can i sue landlord for emotional stress

UPDATED: Oct 2, 2022

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can i sue landlord for emotional stress

I had a house fire after repairs were made to a leaking gas leak from
the furnace.In the fire I lost all of my belonging and kids and I have
encountered emotional stress due to becoming homeless.Can I sue ?

Asked on September 12, 2019 under Real Estate Law, Georgia


SJZ, Member, New York Bar / FreeAdvice Contributing Attorney

Answered 3 years ago | Contributor

No, there is no claim for emotional distress when you lose belongings due to an accident or negligence (carelessness). You can only recover for emotional distress when: 1) the other side deliberately tried to cause you emotional harm, such as in a cyberbullying or stalking case; or 2) you were physical injured, and the distress accompanies the injury; or 3) you were near to someone badly harmed or killed, and were distressed by that. But the loss of property due to a fire, unless it was a deliberately set fire, would never support an emotional distress claim.
IF the landlord were at fault in causing the fire, you could sue for the value of your belongings and other costs you incurred due to the fire. Or if a repair person or contractor (e.g. whomever repaired the furnace/leak) were at fault, you could sue that person or business. But you have to able to prove fault: i.e. that the fire was due to negligence, or unreasonable carelessness.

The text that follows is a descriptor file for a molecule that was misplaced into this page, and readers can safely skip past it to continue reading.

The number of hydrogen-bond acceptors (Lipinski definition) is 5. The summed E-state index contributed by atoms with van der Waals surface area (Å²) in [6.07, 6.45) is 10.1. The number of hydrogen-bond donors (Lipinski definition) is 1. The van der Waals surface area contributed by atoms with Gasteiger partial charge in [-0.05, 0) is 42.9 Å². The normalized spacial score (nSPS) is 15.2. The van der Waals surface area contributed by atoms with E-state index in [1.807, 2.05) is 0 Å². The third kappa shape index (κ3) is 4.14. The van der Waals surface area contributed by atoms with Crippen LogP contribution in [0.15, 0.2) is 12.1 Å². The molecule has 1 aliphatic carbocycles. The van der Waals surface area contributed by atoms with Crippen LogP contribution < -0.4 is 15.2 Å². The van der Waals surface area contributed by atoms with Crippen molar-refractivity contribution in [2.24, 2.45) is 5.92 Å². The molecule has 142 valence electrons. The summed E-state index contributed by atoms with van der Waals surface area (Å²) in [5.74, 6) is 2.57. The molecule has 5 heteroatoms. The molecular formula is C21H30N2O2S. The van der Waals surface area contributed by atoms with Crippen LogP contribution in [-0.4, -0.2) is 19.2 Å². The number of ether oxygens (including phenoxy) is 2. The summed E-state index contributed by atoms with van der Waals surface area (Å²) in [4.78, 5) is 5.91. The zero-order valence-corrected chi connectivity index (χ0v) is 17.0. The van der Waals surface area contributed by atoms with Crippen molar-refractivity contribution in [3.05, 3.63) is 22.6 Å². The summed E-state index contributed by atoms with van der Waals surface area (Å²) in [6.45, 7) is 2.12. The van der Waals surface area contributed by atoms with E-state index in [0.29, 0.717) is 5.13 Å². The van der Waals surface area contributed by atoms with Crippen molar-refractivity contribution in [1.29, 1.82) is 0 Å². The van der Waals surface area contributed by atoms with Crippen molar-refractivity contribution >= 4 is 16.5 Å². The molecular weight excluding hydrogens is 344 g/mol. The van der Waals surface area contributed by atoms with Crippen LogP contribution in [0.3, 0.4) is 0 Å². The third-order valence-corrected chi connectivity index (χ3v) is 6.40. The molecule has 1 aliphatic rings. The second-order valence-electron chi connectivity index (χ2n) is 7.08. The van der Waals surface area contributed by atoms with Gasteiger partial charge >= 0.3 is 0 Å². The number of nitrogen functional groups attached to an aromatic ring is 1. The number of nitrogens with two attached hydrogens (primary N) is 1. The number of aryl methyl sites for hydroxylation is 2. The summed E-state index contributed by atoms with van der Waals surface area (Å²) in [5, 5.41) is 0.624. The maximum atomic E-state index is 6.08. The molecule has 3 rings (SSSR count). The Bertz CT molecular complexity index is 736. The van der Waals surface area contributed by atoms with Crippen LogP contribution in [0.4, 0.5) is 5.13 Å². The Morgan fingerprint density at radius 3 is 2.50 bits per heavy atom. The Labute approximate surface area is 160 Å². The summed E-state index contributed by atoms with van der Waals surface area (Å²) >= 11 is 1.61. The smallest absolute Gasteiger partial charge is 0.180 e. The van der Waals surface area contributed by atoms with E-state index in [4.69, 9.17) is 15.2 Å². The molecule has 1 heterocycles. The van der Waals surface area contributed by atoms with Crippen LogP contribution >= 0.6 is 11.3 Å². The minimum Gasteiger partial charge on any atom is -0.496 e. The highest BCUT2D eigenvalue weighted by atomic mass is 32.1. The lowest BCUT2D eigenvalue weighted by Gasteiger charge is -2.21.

IMPORTANT NOTICE: The Answer(s) provided above are for general information only. The attorney providing the answer was not serving as the attorney for the person submitting the question or in any attorney-client relationship with such person. Laws may vary from state to state, and sometimes change. Tiny variations in the facts, or a fact not set forth in a question, often can change a legal outcome or an attorney's conclusion. Although has verified the attorney was admitted to practice law in at least one jurisdiction, he or she may not be authorized to practice law in the jurisdiction referred to in the question, nor is he or she necessarily experienced in the area of the law involved. Unlike the information in the Answer(s) above, upon which you should NOT rely, for personal advice you can rely upon we suggest you retain an attorney to represent you.

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